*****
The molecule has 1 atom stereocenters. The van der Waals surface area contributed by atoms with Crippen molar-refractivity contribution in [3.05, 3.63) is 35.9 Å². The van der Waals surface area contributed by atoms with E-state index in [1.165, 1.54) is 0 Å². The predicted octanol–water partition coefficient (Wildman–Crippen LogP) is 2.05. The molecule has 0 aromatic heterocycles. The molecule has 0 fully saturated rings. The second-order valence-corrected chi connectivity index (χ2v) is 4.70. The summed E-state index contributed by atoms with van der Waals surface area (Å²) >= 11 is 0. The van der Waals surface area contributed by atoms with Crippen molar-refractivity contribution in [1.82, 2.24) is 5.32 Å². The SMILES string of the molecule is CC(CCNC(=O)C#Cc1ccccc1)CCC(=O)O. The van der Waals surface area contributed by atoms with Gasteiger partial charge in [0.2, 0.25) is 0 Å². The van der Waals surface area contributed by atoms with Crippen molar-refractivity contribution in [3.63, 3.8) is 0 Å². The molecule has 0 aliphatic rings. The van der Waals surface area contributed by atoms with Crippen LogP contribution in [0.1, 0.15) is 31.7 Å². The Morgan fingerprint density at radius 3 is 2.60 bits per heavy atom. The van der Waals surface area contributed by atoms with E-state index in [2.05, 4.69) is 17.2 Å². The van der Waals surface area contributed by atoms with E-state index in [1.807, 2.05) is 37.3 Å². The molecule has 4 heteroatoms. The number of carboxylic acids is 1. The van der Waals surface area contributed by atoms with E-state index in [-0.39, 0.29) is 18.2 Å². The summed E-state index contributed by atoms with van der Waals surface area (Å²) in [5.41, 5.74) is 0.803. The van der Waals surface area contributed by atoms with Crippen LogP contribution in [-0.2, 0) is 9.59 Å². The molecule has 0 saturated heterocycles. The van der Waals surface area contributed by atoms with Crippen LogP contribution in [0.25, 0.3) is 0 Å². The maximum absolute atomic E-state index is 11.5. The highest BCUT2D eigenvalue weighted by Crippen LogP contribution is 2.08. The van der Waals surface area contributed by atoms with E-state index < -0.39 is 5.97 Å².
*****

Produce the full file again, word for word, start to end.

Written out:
The molecule has 1 atom stereocenters. The van der Waals surface area contributed by atoms with Crippen molar-refractivity contribution in [3.05, 3.63) is 35.9 Å². The van der Waals surface area contributed by atoms with E-state index in [1.165, 1.54) is 0 Å². The predicted octanol–water partition coefficient (Wildman–Crippen LogP) is 2.05. The molecule has 0 aromatic heterocycles. The molecule has 0 fully saturated rings. The second-order valence-corrected chi connectivity index (χ2v) is 4.70. The summed E-state index contributed by atoms with van der Waals surface area (Å²) >= 11 is 0. The van der Waals surface area contributed by atoms with Crippen molar-refractivity contribution in [1.82, 2.24) is 5.32 Å². The SMILES string of the molecule is CC(CCNC(=O)C#Cc1ccccc1)CCC(=O)O. The van der Waals surface area contributed by atoms with Gasteiger partial charge in [0.2, 0.25) is 0 Å². The van der Waals surface area contributed by atoms with Crippen molar-refractivity contribution in [3.63, 3.8) is 0 Å². The molecule has 0 aliphatic rings. The van der Waals surface area contributed by atoms with Crippen LogP contribution in [0.1, 0.15) is 31.7 Å². The Morgan fingerprint density at radius 3 is 2.60 bits per heavy atom. The van der Waals surface area contributed by atoms with E-state index in [2.05, 4.69) is 17.2 Å². The van der Waals surface area contributed by atoms with E-state index in [1.807, 2.05) is 37.3 Å². The molecule has 4 heteroatoms. The number of carboxylic acids is 1. The van der Waals surface area contributed by atoms with E-state index in [-0.39, 0.29) is 18.2 Å². The summed E-state index contributed by atoms with van der Waals surface area (Å²) in [5.41, 5.74) is 0.803. The van der Waals surface area contributed by atoms with Crippen LogP contribution in [-0.2, 0) is 9.59 Å². The molecule has 0 saturated heterocycles. The van der Waals surface area contributed by atoms with Crippen LogP contribution in [0.25, 0.3) is 0 Å². The maximum absolute atomic E-state index is 11.5. The highest BCUT2D eigenvalue weighted by Crippen LogP contribution is 2.08. The van der Waals surface area contributed by atoms with E-state index < -0.39 is 5.97 Å².